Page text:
The Indianapolis-based NCAA is seeking to dismiss a federal lawsuit by two college athletes that seeks to prevent the association from limiting compensation athletes can make from their names, images and likenesses.
A district court ruling that struck down a Hoosier abortion law requiring the reporting of “abortion complications” has been appealed to the 7th Circuit Court of Appeals, Indiana Attorney General Curtis Hill announced.
A lawyer and photographer who lost a federal copyright trial one year ago has also lost his bid for a new trial and instead has been ordered to pay more than $172,000 in fees.
In a 90-day sprint, colleges and universities across the country have had to spend the summer developing and implementing new processes for handling allegations of sexual misconduct on their campuses, but the schools must wait and see whether all the work will repair a system perceived as unfair and unjust.
New law for a new century: NEPA ‘modernization’ could limit public input on environmental impacts, lawyers say
For the last 50 years, Americans have had a say in how these projects impacted their neighborhoods through the National Environmental Policy Act. But environmental groups and lawyers have concerns that could change under a new Trump Administration rule set to take effect this week.
The lawsuit against Purdue University for expelling a male student after finding him guilty of sexual misconduct, which was the first such Title IX case to be heard by the 7th Circuit Court of Appeals, is continuing to be litigated while the appellate decision is gaining a following in other circuits.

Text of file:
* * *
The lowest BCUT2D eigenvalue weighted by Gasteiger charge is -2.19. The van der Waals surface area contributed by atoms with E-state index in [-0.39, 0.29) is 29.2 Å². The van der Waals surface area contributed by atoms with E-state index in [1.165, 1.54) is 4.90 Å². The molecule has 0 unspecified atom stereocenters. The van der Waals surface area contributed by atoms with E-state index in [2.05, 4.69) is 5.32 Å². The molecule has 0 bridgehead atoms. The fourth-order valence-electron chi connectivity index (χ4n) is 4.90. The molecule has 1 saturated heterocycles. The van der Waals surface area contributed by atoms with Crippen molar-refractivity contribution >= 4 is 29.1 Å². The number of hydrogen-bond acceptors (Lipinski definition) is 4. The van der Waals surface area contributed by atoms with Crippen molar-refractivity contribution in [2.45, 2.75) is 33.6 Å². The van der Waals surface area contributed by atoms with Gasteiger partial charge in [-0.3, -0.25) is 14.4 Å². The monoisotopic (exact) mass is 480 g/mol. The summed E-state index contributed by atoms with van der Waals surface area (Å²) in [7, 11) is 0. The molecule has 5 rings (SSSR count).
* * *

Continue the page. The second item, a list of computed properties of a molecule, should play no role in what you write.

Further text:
The Indiana Supreme Court is launching a new mediation program to help stem the anticipated flood of evictions by facilitating settlement agreements between tenants facing eviction and landlords trying to collect rent.
An attempt to allow all eligible Hoosiers to vote by mail in the November general election has been thwarted by a federal judge who ruled the limits on absentee balloting do not deny state residents their fundamental right to vote.
As part of another lawsuit challenging Indiana’s election laws, Common Cause Indiana and the Indiana State Conference of the NAACP are seeking a preliminary injunction to suspend the noon Election Day deadline for county officials to receive completed mail-in ballots.
Indiana Disability Rights and the Indiana Statewide Independent Living Council have joined the fight to push Indiana to expand mail-in voting for the November 2020 general election, saying requiring in-person voting during the COVID-19 pandemic would put the health of disabled Hoosiers at greater risk.
Indianapolis-based Circle City Broadcasting, which owns WISH-TV Channel 8 and WNDY-TV Channel 23, has filed a lawsuit that accuses AT&T of racial discrimination as the two companies battle over retransmission fees.
The U.S. Supreme Court on Thursday left in place an agreement that allows Rhode Island residents to vote by mail through November’s general election without getting signatures from two witnesses or a notary. The order was immediately cited in a lawsuit seeking to expand mail-in voting in Indiana.